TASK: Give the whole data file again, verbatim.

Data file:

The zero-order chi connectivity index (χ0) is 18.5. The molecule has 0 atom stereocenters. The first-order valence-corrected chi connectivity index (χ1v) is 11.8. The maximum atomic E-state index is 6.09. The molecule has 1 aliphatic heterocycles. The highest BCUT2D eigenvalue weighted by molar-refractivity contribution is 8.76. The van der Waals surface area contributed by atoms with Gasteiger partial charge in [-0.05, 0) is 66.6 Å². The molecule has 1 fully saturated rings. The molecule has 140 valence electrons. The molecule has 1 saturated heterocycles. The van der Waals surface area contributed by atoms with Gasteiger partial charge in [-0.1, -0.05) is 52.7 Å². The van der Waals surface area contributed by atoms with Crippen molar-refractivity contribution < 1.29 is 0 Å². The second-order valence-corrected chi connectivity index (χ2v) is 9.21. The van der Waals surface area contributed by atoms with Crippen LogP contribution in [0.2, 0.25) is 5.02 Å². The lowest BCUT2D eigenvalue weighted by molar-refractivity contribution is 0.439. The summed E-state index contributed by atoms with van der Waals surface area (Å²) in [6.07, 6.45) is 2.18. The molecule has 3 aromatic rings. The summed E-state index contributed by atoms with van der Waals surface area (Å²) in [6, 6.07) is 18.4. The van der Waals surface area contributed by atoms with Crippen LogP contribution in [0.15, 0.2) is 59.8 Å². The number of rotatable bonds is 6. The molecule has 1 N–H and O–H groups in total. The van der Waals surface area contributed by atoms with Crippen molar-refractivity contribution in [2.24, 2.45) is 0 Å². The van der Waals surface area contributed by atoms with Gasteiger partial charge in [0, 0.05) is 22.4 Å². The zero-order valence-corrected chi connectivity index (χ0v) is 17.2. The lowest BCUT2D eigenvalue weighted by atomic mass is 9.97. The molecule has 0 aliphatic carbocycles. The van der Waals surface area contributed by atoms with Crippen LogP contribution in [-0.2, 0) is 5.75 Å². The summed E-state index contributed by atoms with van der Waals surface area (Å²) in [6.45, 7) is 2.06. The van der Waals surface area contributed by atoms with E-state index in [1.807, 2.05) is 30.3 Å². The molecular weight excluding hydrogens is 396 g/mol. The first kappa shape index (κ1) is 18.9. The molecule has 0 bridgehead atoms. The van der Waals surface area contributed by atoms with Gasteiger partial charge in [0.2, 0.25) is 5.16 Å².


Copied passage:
The zero-order chi connectivity index (χ0) is 18.5. The molecule has 0 atom stereocenters. The first-order valence-corrected chi connectivity index (χ1v) is 11.8. The maximum atomic E-state index is 6.09. The molecule has 1 aliphatic heterocycles. The highest BCUT2D eigenvalue weighted by molar-refractivity contribution is 8.76. The van der Waals surface area contributed by atoms with Gasteiger partial charge in [-0.05, 0) is 66.6 Å². The molecule has 1 fully saturated rings. The molecule has 140 valence electrons. The molecule has 1 saturated heterocycles. The van der Waals surface area contributed by atoms with Gasteiger partial charge in [-0.1, -0.05) is 52.7 Å². The van der Waals surface area contributed by atoms with Crippen molar-refractivity contribution < 1.29 is 0 Å². The second-order valence-corrected chi connectivity index (χ2v) is 9.21. The van der Waals surface area contributed by atoms with Crippen LogP contribution in [0.2, 0.25) is 5.02 Å². The lowest BCUT2D eigenvalue weighted by molar-refractivity contribution is 0.439. The summed E-state index contributed by atoms with van der Waals surface area (Å²) in [6.07, 6.45) is 2.18. The molecule has 3 aromatic rings. The summed E-state index contributed by atoms with van der Waals surface area (Å²) in [6, 6.07) is 18.4. The van der Waals surface area contributed by atoms with Crippen LogP contribution in [0.15, 0.2) is 59.8 Å². The number of rotatable bonds is 6. The molecule has 1 N–H and O–H groups in total. The van der Waals surface area contributed by atoms with Crippen molar-refractivity contribution in [2.24, 2.45) is 0 Å². The van der Waals surface area contributed by atoms with Gasteiger partial charge in [0, 0.05) is 22.4 Å². The zero-order valence-corrected chi connectivity index (χ0v) is 17.2. The lowest BCUT2D eigenvalue weighted by atomic mass is 9.97. The molecule has 0 aliphatic carbocycles. The van der Waals surface area contributed by atoms with Crippen LogP contribution in [-0.2, 0) is 5.75 Å². The summed E-state index contributed by atoms with van der Waals surface area (Å²) in [6.45, 7) is 2.06. The van der Waals surface area contributed by atoms with E-state index in [1.807, 2.05) is 30.3 Å². The molecular weight excluding hydrogens is 396 g/mol. The first kappa shape index (κ1) is 18.9. The molecule has 0 bridgehead atoms. The van der Waals surface area contributed by atoms with Gasteiger partial charge in [0.2, 0.25) is 5.16 Å².